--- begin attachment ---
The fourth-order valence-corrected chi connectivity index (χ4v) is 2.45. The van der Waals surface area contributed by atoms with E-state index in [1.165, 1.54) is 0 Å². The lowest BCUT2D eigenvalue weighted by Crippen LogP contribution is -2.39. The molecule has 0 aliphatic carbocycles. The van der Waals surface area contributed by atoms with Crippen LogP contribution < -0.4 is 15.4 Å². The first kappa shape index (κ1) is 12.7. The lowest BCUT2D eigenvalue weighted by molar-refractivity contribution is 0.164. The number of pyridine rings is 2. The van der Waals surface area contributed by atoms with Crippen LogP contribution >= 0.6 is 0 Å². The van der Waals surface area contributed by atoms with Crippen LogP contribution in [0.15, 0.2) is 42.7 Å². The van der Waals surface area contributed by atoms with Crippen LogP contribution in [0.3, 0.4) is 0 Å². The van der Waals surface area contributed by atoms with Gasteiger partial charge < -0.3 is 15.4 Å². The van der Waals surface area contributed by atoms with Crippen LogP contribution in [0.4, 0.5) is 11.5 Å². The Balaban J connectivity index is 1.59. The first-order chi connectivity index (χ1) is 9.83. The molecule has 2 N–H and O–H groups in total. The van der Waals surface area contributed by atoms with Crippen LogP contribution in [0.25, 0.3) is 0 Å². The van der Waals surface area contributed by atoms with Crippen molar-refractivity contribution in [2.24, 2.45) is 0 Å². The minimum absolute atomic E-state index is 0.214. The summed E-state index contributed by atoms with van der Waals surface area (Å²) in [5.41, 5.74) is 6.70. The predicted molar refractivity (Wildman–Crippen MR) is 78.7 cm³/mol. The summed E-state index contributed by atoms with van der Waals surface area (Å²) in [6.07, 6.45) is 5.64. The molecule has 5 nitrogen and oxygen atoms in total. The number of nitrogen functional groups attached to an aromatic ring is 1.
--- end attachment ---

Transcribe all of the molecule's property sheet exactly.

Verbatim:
The fourth-order valence-corrected chi connectivity index (χ4v) is 2.45. The van der Waals surface area contributed by atoms with E-state index in [1.165, 1.54) is 0 Å². The lowest BCUT2D eigenvalue weighted by Crippen LogP contribution is -2.39. The molecule has 0 aliphatic carbocycles. The van der Waals surface area contributed by atoms with Crippen LogP contribution < -0.4 is 15.4 Å². The first kappa shape index (κ1) is 12.7. The lowest BCUT2D eigenvalue weighted by molar-refractivity contribution is 0.164. The number of pyridine rings is 2. The van der Waals surface area contributed by atoms with Crippen LogP contribution >= 0.6 is 0 Å². The van der Waals surface area contributed by atoms with Crippen LogP contribution in [0.15, 0.2) is 42.7 Å². The van der Waals surface area contributed by atoms with Crippen LogP contribution in [0.3, 0.4) is 0 Å². The van der Waals surface area contributed by atoms with Gasteiger partial charge < -0.3 is 15.4 Å². The van der Waals surface area contributed by atoms with Crippen LogP contribution in [0.4, 0.5) is 11.5 Å². The Balaban J connectivity index is 1.59. The first-order chi connectivity index (χ1) is 9.83. The molecule has 2 N–H and O–H groups in total. The van der Waals surface area contributed by atoms with Crippen LogP contribution in [0.25, 0.3) is 0 Å². The van der Waals surface area contributed by atoms with Crippen molar-refractivity contribution in [2.24, 2.45) is 0 Å². The minimum absolute atomic E-state index is 0.214. The summed E-state index contributed by atoms with van der Waals surface area (Å²) in [5.41, 5.74) is 6.70. The predicted molar refractivity (Wildman–Crippen MR) is 78.7 cm³/mol. The summed E-state index contributed by atoms with van der Waals surface area (Å²) in [6.07, 6.45) is 5.64. The molecule has 5 nitrogen and oxygen atoms in total. The number of nitrogen functional groups attached to an aromatic ring is 1.